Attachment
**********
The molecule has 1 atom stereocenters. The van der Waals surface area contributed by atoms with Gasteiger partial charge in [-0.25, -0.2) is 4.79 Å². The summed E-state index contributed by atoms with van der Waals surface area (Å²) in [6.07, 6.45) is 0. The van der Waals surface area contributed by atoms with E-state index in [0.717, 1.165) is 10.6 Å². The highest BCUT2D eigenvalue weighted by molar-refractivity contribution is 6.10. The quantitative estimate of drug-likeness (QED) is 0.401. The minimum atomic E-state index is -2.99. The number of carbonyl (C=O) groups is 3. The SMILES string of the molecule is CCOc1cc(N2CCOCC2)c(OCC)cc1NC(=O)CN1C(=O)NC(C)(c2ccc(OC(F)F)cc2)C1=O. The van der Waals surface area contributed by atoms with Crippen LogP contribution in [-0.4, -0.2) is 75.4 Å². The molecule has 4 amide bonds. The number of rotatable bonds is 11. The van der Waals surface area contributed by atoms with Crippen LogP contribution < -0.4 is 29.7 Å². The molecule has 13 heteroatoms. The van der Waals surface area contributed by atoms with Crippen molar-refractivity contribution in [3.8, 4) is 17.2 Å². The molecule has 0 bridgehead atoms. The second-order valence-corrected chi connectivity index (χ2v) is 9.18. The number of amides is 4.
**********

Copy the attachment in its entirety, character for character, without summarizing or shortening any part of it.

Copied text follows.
The molecule has 1 atom stereocenters. The van der Waals surface area contributed by atoms with Gasteiger partial charge in [-0.25, -0.2) is 4.79 Å². The summed E-state index contributed by atoms with van der Waals surface area (Å²) in [6.07, 6.45) is 0. The van der Waals surface area contributed by atoms with E-state index in [0.717, 1.165) is 10.6 Å². The highest BCUT2D eigenvalue weighted by molar-refractivity contribution is 6.10. The quantitative estimate of drug-likeness (QED) is 0.401. The minimum atomic E-state index is -2.99. The number of carbonyl (C=O) groups is 3. The SMILES string of the molecule is CCOc1cc(N2CCOCC2)c(OCC)cc1NC(=O)CN1C(=O)NC(C)(c2ccc(OC(F)F)cc2)C1=O. The van der Waals surface area contributed by atoms with Crippen LogP contribution in [-0.4, -0.2) is 75.4 Å². The molecule has 4 amide bonds. The number of rotatable bonds is 11. The van der Waals surface area contributed by atoms with Crippen LogP contribution < -0.4 is 29.7 Å². The molecule has 13 heteroatoms. The van der Waals surface area contributed by atoms with Crippen molar-refractivity contribution in [3.8, 4) is 17.2 Å². The molecule has 0 bridgehead atoms. The second-order valence-corrected chi connectivity index (χ2v) is 9.18. The number of amides is 4.